MEXICO CITY (Reuters) - Mexico has entered what the government calls “Phase 3” of the spread of the new coronavirus, the most serious stage, as transmission of the virus is intensifying, Deputy Health Minister Hugo Lopez-Gatell said on Tuesday.
Mexico has registered 712 coronavirus deaths and 8,772 infections, with 511 new cases reported on Monday.
But health officials expect the real number to be substantially higher as Mexico has limited testing capacity. Lopez-Gatell on Thursday said the government’s “Sentinel Surveillance” mathematical model estimated there were 55,951 cases across the country.
Lopez-Gatell said the focus of Phase 3 is to further reduce movement of people in public spaces and that it was vital that Mexicans followed government’s social distancing instructions to prevent the country’s health system from being overwhelmed.
“Today we want to announce the start of ‘Phase 3’ of the COVID epidemic, remembering that we are in the phase of rapid spread where a large number of infections and hospitalizations are accumulated,” Lopez-Gatell said during the daily morning news conference held by President Andres Manuel Lopez Obrador.
Mexico’s leftist leader once again vowed that the country would not enforce “authoritarian” measures such as curfews, which other countries around the globe have implemented.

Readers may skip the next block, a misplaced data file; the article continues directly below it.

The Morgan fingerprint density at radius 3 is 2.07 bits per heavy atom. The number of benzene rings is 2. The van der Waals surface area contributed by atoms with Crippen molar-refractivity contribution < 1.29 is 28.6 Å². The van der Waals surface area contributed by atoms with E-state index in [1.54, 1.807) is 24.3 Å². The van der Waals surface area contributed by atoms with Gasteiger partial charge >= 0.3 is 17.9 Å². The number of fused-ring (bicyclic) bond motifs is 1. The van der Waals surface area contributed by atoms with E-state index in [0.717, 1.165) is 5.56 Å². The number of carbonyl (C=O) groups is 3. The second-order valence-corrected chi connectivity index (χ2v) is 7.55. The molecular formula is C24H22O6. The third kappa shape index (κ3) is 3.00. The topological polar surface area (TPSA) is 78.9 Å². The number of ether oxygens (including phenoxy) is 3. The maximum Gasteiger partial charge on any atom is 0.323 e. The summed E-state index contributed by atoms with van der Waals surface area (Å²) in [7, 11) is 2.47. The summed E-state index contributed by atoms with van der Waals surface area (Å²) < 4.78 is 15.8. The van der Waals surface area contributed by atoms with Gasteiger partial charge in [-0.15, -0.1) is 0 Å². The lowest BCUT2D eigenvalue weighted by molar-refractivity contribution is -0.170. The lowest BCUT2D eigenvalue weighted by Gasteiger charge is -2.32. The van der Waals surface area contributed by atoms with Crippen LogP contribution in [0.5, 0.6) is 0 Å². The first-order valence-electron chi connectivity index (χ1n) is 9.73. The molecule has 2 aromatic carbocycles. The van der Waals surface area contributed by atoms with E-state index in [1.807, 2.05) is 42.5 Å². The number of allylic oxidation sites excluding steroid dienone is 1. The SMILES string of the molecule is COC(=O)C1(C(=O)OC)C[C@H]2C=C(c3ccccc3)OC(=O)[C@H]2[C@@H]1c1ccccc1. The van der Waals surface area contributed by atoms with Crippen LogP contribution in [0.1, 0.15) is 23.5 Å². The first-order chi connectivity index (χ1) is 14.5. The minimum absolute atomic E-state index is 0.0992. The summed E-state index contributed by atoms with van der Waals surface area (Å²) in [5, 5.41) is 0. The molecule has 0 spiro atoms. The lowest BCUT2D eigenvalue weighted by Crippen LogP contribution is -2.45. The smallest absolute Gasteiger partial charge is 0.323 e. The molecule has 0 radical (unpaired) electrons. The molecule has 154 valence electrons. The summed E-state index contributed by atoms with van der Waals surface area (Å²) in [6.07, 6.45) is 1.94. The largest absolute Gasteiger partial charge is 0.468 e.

Mexico has extended government restrictions to contain the coronavirus until May 30 but plans to begin easing up restrictions from June 1 onwards if the current measures are successful.
Lopez-Gatell stressed that Mexico’s strategy is based on mitigation measures rather than an effort to extinguish the epidemic, which he said would require “freezing” the country for several years and could lead to an economic collapse.
President Lopez Obrador has placed shielding the poor at the heart of his economic response to the pandemic, but analysts say the government’s modest stimulus package pales in comparison with those of other nations in Latin America.
Mexican business groups have also been fiercely critical of the government’s financial response, saying it was insufficient as the country braces for what is expected to be its biggest recession in nearly a century.
Reporting by Raul Cortes Fernandez; writing by Drazen Jorgic; editing by Jonathan Oatis and Steve Orlofsky